We're in Our Betterment Burnout Era: Here's What It Means For Your Dating Life


Whether you’re in a relationship or not, chances are February 14th is marked on your calendar. If you’re in love, perhaps it means a fancy dinner where you can attempt that hairstyle you saw on TikTok. If you're single, maybe it means a girl’s night out, or a self-care night in. Well, according to the female-forward social network, Bumble, 2024 is the Year of the Self...and here’s what it means for your dating life. 

Bumble's studies show that after all of these years of working on ourselves, we’re finally over it. Alas, we’re ready to be ourselves! Even further, your single friends, or you (and definitely me), are rebelling against the need to be the best, with more than two in three women taking proactive steps to be happy with who they are now. The cherry on top? 40 percent of women also said they are only interested in dating people who aren’t trying to change them. Welcome to the Betterment Burnout Era. Ahead, we tapped Bumble’s sex and relationships expert, Shan Boodram, for the latest dating trends to look out for this season, and how they can impact your love life (no reservations required).

Meet the Expert

Shan Boodram is a certified sex educator and intimacy expert with a M.S. in Psychology. Boodram is Bumble's Sex & Relationships Expert, host of the top podcast Lovers and Friends, best-selling author of The Game of Desire, and a mother of two. 

On Betterment Burnout in Dating

“Our surveys at Bumble have shown that people are burnt out when it comes to self betterment. People are exhausted from trying to be better, or thinner, or prettier, or funnier, or more woke, less woke, whatever. People are ready to accept themselves,” Boodram provides. “It’s the Year of the Self.”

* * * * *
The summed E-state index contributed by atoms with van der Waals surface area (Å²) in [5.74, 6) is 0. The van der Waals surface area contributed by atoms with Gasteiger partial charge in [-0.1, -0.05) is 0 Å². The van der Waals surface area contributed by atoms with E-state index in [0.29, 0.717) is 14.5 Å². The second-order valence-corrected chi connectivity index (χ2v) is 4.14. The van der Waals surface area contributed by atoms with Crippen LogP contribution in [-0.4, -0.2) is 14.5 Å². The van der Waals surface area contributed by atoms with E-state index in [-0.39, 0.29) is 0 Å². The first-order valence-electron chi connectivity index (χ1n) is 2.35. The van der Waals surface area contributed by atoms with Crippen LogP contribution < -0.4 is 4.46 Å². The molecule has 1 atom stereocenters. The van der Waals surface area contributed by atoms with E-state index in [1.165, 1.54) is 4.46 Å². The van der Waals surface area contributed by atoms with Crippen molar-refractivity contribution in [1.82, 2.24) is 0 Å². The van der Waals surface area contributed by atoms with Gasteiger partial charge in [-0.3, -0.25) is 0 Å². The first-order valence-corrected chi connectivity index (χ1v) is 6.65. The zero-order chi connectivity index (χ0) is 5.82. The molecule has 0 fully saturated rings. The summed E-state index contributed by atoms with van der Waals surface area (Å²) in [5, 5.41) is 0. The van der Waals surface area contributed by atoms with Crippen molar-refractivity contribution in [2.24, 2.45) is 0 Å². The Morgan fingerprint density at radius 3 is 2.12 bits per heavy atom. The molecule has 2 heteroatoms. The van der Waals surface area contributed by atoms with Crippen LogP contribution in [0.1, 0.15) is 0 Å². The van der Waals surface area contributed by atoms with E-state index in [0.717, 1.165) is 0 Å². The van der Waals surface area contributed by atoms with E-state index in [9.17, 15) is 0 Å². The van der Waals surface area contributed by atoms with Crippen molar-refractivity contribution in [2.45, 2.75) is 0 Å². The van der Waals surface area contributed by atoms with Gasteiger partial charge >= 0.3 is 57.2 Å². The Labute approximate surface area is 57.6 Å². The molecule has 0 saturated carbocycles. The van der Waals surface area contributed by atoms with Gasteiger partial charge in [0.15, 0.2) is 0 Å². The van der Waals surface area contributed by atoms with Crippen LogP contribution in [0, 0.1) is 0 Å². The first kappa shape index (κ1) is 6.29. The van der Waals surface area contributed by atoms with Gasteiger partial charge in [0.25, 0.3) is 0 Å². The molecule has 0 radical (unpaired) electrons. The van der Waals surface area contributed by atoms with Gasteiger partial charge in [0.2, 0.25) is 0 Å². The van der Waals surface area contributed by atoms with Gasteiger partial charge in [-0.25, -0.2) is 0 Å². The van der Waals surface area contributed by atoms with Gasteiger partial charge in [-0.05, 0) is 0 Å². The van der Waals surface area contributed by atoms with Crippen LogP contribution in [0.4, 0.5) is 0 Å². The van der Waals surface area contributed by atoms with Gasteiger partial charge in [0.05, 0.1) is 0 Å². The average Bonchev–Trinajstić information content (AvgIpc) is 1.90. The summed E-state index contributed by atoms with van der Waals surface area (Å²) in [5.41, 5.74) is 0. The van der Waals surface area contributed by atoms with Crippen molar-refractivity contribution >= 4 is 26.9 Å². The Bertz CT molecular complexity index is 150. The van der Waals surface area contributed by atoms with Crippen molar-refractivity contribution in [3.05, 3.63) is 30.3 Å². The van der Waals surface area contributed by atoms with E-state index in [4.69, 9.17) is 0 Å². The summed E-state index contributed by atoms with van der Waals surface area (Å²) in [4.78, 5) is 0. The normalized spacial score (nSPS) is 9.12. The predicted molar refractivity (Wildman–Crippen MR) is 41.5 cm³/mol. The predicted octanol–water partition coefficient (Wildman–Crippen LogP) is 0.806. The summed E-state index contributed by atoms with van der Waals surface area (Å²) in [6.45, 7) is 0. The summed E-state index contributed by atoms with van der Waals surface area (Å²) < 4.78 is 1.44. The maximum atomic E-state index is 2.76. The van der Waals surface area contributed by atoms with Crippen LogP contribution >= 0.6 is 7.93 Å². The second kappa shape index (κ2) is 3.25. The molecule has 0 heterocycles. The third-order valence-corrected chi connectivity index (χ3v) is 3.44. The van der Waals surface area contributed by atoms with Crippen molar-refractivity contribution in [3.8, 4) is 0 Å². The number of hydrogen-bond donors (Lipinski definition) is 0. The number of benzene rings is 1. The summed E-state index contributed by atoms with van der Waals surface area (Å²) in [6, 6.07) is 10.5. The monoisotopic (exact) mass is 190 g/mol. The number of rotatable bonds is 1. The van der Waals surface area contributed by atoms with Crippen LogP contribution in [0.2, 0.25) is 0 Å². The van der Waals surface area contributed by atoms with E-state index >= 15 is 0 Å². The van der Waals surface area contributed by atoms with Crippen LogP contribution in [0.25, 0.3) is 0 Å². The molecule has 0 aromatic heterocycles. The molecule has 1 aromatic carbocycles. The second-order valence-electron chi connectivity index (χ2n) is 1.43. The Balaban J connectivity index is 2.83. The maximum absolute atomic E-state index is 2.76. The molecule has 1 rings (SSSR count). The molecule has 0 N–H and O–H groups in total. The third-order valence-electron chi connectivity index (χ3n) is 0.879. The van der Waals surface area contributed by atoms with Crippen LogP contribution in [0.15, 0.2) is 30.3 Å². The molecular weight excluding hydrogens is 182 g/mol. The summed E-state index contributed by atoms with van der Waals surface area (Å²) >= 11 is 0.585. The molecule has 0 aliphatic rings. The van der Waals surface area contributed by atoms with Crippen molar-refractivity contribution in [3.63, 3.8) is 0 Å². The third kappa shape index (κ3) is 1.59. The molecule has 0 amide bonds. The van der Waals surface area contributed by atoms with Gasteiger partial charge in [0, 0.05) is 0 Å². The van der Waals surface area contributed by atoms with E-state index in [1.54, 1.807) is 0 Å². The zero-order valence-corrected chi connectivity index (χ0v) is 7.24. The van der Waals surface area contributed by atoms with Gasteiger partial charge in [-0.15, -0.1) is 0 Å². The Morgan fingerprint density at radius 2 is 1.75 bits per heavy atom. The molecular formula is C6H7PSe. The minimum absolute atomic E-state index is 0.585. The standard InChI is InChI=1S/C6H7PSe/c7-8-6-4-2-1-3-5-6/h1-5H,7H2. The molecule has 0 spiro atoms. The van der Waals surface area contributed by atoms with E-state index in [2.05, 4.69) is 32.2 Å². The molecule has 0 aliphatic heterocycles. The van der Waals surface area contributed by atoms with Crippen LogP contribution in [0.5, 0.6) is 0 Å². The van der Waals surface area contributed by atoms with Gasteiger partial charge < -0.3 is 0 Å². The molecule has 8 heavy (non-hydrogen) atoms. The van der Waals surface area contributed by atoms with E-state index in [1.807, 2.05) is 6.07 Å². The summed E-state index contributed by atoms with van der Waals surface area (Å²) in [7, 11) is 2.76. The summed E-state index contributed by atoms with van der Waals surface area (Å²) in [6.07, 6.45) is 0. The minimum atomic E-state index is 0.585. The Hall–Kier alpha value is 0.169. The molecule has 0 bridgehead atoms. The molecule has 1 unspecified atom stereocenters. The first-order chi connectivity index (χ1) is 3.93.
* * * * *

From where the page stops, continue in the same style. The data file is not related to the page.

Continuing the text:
“What I love about this trend too, is that it's not singular: to me the 'Year of the Self' isn’t just about radical self acceptance, it’s about excitement meeting the dating force as who you are, not who you aspire to be–and giving potential partners that grace, as well,” Boodram affirms. 

“The overarching message in this trend is for people to focus on their 'To Feel' list this year, opposed to their 'To Be' list. What do you want to feel like when you’re alone; when you’re with a partner? It can be really difficult to figure out what you have to be or what they have to be in order to have a unique and fulfilling relationship," Boodram says. "But when you focus on the feeling, it becomes a lot more clear.”

On Love Bombing

“Love bombing is an age-old phenomenon. I’ve heard about it happening all throughout my career. Many of us may have been love bombed before, but didn’t have the language to describe it,” Boodram shares, when asked about the popular phrase circulating the dating vortex.

“To me, healthy intimacy is gradual, it’s mutual and logical. Love bombing is not mutual – it’s this one sided, pouring of attention. It’s not gradual, it’s upfront and it's definitely not logical. This person is showing grand gestures of love, or professing their feelings very early on in the relationship. Because we all want to be loved, and feel lovable, this idea that someone knows immediately how they feel about us and that we are someone magical is intoxicating,” Boodram adds. “People buy into the fantasy. It’s what we see in Disney movies." Ultimately, it’s what we learn love is – and the way to dodge a love bomb, is to remain true to our boundaries from the beginning.

On Attachment Styles in Relationships

Regardless if you are single or coupled up, identifying your attachment style in relationships can be hugely beneficial for navigating communication, challenges and a future with your partner.  “Attachment styles are developed during childhood and can impact our intimate lives as adults,” Boodram explains. 

“Most of us don’t have one fixed attachment style; you might have secure attachment with friends, anxious attachment with your parents, and avoidant attachment with your romantic partners because of what you experienced in those other relationships,” Boodram tells us. She adds, “It’s actually more accurate to assess your attachment style in each individual relationship.”

When identifying your own, there are a few clues to look out for. Boodram says, “Anxiously Attached and Avoidantly Attached people tend to be attracted to each other, because everybody wants to confirm what they already know. Even if what they already know about themselves is unhealthy," Boodram says. The best thing you can do, is determine if your insecure attachment style is consistent and something you can shift with professional support, or if it's simply that this person does not bring out the best in you. As always, self awareness in relationships is key – don't be afraid to ask yourself the hard questions.

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Freelance PureWow Editor